Shortly after I opened an account on a major social media network several years ago, I decided to upload dozens of my old high school pictures. I was eager to share these picture memories with other classmates I had found on Internet. I looked forward to hearing from them and to listen to their recollections of those high school days.
A day or two after posting my high school pictures, I was shocked to find that one of my classmates had written a note filled with strong profanity underneath the picture of one of our old teachers. I felt embarrassed for the teacher, for friends who might have read the note, and embarrassed for myself. Quickly I deleted his comments and hoping not to offend this former classmate, I sent him a note telling him what I had done.
He wrote back, “Oh, I didn’t mean to offend anyone.” But he did not mention anything about being embarrassed over what he had said. Although he and I are both missionary children who attended the same Adventist high school, he is no longer interested in God. I could understand where he was coming from because for a few years I also was not interested to having God in my life. I didn’t feel shame for my bad language and other minor sins during that time either.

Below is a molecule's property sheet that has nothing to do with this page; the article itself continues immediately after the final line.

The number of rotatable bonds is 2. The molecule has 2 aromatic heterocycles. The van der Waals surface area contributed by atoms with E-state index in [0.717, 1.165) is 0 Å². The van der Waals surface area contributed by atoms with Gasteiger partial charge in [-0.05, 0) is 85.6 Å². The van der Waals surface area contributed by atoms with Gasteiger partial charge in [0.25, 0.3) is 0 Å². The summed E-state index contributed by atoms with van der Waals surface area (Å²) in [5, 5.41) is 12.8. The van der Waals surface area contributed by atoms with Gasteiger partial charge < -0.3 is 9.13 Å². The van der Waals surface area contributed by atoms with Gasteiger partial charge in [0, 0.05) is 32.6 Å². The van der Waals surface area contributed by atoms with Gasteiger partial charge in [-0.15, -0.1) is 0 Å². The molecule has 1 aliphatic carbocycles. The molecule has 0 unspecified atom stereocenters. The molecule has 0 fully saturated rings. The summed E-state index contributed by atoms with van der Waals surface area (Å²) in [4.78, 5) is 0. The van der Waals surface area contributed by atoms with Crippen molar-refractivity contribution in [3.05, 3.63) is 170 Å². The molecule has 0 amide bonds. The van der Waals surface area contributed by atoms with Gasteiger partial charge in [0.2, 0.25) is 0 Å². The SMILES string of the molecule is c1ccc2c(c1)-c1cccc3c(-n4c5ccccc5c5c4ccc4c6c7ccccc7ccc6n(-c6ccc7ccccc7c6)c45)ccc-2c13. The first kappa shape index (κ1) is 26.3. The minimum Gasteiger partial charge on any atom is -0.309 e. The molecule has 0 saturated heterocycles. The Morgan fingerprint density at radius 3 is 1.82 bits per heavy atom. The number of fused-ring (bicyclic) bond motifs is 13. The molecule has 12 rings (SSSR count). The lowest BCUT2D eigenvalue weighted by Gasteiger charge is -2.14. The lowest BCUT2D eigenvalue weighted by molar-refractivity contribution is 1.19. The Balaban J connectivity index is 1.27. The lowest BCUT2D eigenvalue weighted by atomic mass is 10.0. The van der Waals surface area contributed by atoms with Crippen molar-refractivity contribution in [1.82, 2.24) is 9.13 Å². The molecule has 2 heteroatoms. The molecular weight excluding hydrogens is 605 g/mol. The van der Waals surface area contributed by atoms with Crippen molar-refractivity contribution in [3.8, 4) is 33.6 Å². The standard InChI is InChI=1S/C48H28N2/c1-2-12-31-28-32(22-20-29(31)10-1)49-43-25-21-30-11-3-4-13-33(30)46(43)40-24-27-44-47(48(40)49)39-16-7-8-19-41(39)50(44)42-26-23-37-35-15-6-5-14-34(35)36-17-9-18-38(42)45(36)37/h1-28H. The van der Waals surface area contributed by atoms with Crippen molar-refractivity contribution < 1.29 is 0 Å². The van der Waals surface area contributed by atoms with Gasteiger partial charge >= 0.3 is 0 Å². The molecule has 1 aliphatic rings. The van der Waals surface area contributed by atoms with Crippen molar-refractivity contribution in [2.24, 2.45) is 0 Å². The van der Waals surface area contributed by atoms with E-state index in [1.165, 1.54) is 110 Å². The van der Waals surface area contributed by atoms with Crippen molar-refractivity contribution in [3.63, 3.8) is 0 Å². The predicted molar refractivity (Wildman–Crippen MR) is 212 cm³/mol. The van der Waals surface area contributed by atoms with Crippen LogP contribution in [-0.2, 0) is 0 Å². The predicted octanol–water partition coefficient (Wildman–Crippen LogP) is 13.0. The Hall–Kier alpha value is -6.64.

A lack of shame is a dangerous thing. When we no longer make a difference between right and wrong, we are at risk of deadening the Holy Spirit’s quiet voice urging us to do better. This is a sad state that surrounded the Israelites. Notice verse 12 when the Lord asked: “Are they ashamed of their detestable conduct? No, they have no shame at all; they do not even know how to blush.”
Consequences came quickly for the Israelites. God foretold of a divinely imposed judgment that would come. “What I have given them will be taken from them,” He said in verse 13.
Prayer: “Dear God, keep my conscience sensitive to the promptings of the Holy Spirit. Mold me into Your likeness, with a dislike and hatred of evil, but with a love of rightness and good conduct. Amen.”
Journalist in Russia